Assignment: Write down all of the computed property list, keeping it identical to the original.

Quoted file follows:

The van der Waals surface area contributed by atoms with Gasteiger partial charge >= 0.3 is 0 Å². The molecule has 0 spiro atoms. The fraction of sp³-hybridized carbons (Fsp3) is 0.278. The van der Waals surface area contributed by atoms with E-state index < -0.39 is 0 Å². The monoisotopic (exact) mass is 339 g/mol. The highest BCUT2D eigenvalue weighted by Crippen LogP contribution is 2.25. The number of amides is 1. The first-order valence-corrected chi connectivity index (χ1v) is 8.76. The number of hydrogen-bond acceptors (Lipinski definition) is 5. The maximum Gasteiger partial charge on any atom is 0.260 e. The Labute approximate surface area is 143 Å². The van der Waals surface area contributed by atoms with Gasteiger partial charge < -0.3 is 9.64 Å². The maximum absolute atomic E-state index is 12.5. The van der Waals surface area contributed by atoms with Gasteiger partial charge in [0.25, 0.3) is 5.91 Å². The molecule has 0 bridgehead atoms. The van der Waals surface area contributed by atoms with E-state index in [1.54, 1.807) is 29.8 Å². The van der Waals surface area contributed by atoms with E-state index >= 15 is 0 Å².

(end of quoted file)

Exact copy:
The van der Waals surface area contributed by atoms with Gasteiger partial charge >= 0.3 is 0 Å². The molecule has 0 spiro atoms. The fraction of sp³-hybridized carbons (Fsp3) is 0.278. The van der Waals surface area contributed by atoms with E-state index < -0.39 is 0 Å². The monoisotopic (exact) mass is 339 g/mol. The highest BCUT2D eigenvalue weighted by Crippen LogP contribution is 2.25. The number of amides is 1. The first-order valence-corrected chi connectivity index (χ1v) is 8.76. The number of hydrogen-bond acceptors (Lipinski definition) is 5. The maximum Gasteiger partial charge on any atom is 0.260 e. The Labute approximate surface area is 143 Å². The van der Waals surface area contributed by atoms with Gasteiger partial charge < -0.3 is 9.64 Å². The maximum absolute atomic E-state index is 12.5. The van der Waals surface area contributed by atoms with Gasteiger partial charge in [0.25, 0.3) is 5.91 Å². The molecule has 0 bridgehead atoms. The van der Waals surface area contributed by atoms with E-state index in [1.54, 1.807) is 29.8 Å². The van der Waals surface area contributed by atoms with E-state index >= 15 is 0 Å².